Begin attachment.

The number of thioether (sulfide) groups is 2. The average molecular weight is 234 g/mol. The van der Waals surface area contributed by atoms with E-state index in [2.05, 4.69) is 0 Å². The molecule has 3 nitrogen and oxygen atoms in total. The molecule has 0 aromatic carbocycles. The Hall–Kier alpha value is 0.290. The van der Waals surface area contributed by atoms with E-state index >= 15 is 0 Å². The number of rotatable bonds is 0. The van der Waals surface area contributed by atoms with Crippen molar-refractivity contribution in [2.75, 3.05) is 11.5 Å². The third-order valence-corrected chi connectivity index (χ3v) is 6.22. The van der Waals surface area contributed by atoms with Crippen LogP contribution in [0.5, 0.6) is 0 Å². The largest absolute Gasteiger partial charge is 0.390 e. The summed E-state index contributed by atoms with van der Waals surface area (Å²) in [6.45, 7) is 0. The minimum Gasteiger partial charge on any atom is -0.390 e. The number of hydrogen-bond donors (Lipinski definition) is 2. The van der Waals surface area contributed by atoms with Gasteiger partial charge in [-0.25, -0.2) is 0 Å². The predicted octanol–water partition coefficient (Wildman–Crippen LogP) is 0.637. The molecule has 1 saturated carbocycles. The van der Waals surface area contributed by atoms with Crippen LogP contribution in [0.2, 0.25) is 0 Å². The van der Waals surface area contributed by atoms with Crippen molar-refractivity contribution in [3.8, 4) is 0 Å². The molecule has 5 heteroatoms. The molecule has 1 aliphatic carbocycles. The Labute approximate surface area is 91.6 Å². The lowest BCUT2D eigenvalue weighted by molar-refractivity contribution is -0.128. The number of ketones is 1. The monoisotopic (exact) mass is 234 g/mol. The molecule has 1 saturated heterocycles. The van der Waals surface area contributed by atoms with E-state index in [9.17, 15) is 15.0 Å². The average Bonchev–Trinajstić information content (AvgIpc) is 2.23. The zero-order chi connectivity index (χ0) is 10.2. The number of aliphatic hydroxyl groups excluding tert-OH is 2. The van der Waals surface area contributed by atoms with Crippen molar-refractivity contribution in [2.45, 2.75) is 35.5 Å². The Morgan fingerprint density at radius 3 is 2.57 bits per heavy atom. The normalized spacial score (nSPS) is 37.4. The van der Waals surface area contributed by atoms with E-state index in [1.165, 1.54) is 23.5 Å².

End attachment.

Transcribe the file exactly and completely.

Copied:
The number of thioether (sulfide) groups is 2. The average molecular weight is 234 g/mol. The van der Waals surface area contributed by atoms with E-state index in [2.05, 4.69) is 0 Å². The molecule has 3 nitrogen and oxygen atoms in total. The molecule has 0 aromatic carbocycles. The Hall–Kier alpha value is 0.290. The van der Waals surface area contributed by atoms with E-state index >= 15 is 0 Å². The number of rotatable bonds is 0. The van der Waals surface area contributed by atoms with Crippen molar-refractivity contribution in [2.75, 3.05) is 11.5 Å². The third-order valence-corrected chi connectivity index (χ3v) is 6.22. The van der Waals surface area contributed by atoms with Crippen LogP contribution in [0.5, 0.6) is 0 Å². The largest absolute Gasteiger partial charge is 0.390 e. The summed E-state index contributed by atoms with van der Waals surface area (Å²) in [6.45, 7) is 0. The minimum Gasteiger partial charge on any atom is -0.390 e. The number of hydrogen-bond donors (Lipinski definition) is 2. The van der Waals surface area contributed by atoms with Gasteiger partial charge in [-0.25, -0.2) is 0 Å². The predicted octanol–water partition coefficient (Wildman–Crippen LogP) is 0.637. The molecule has 1 saturated carbocycles. The van der Waals surface area contributed by atoms with Crippen LogP contribution in [0.2, 0.25) is 0 Å². The van der Waals surface area contributed by atoms with Crippen molar-refractivity contribution in [3.8, 4) is 0 Å². The molecule has 5 heteroatoms. The molecule has 1 aliphatic carbocycles. The Labute approximate surface area is 91.6 Å². The lowest BCUT2D eigenvalue weighted by molar-refractivity contribution is -0.128. The number of ketones is 1. The monoisotopic (exact) mass is 234 g/mol. The molecule has 1 saturated heterocycles. The van der Waals surface area contributed by atoms with E-state index in [9.17, 15) is 15.0 Å². The average Bonchev–Trinajstić information content (AvgIpc) is 2.23. The zero-order chi connectivity index (χ0) is 10.2. The number of aliphatic hydroxyl groups excluding tert-OH is 2. The van der Waals surface area contributed by atoms with Crippen molar-refractivity contribution in [2.45, 2.75) is 35.5 Å². The Morgan fingerprint density at radius 3 is 2.57 bits per heavy atom. The normalized spacial score (nSPS) is 37.4. The van der Waals surface area contributed by atoms with E-state index in [1.165, 1.54) is 23.5 Å².